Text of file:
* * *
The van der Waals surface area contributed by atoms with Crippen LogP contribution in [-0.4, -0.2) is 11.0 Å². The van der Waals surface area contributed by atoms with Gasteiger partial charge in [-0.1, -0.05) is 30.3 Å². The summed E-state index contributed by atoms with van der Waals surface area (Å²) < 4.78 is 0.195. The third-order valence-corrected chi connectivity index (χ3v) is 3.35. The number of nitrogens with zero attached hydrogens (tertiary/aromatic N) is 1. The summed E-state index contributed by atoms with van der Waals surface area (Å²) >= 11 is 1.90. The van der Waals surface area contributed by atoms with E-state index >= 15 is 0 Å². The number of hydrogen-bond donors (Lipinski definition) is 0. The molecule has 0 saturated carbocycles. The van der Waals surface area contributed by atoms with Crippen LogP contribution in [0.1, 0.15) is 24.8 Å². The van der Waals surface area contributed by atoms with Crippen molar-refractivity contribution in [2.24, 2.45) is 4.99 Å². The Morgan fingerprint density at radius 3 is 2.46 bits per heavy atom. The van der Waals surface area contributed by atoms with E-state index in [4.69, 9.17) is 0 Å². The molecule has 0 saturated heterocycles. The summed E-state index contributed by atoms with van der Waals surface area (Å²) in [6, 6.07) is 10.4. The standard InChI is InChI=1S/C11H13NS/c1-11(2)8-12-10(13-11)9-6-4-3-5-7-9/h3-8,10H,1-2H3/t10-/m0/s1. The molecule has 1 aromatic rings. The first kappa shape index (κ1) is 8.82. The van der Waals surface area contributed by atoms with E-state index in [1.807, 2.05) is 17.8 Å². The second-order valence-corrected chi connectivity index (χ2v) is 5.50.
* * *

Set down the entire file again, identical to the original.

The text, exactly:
The van der Waals surface area contributed by atoms with Crippen LogP contribution in [-0.4, -0.2) is 11.0 Å². The van der Waals surface area contributed by atoms with Gasteiger partial charge in [-0.1, -0.05) is 30.3 Å². The summed E-state index contributed by atoms with van der Waals surface area (Å²) < 4.78 is 0.195. The third-order valence-corrected chi connectivity index (χ3v) is 3.35. The number of nitrogens with zero attached hydrogens (tertiary/aromatic N) is 1. The summed E-state index contributed by atoms with van der Waals surface area (Å²) >= 11 is 1.90. The van der Waals surface area contributed by atoms with E-state index >= 15 is 0 Å². The number of hydrogen-bond donors (Lipinski definition) is 0. The molecule has 0 saturated carbocycles. The van der Waals surface area contributed by atoms with Crippen LogP contribution in [0.1, 0.15) is 24.8 Å². The van der Waals surface area contributed by atoms with Crippen molar-refractivity contribution in [2.24, 2.45) is 4.99 Å². The Morgan fingerprint density at radius 3 is 2.46 bits per heavy atom. The van der Waals surface area contributed by atoms with E-state index in [4.69, 9.17) is 0 Å². The molecule has 0 saturated heterocycles. The summed E-state index contributed by atoms with van der Waals surface area (Å²) in [6, 6.07) is 10.4. The standard InChI is InChI=1S/C11H13NS/c1-11(2)8-12-10(13-11)9-6-4-3-5-7-9/h3-8,10H,1-2H3/t10-/m0/s1. The molecule has 1 aromatic rings. The first kappa shape index (κ1) is 8.82. The van der Waals surface area contributed by atoms with E-state index in [1.807, 2.05) is 17.8 Å². The second-order valence-corrected chi connectivity index (χ2v) is 5.50.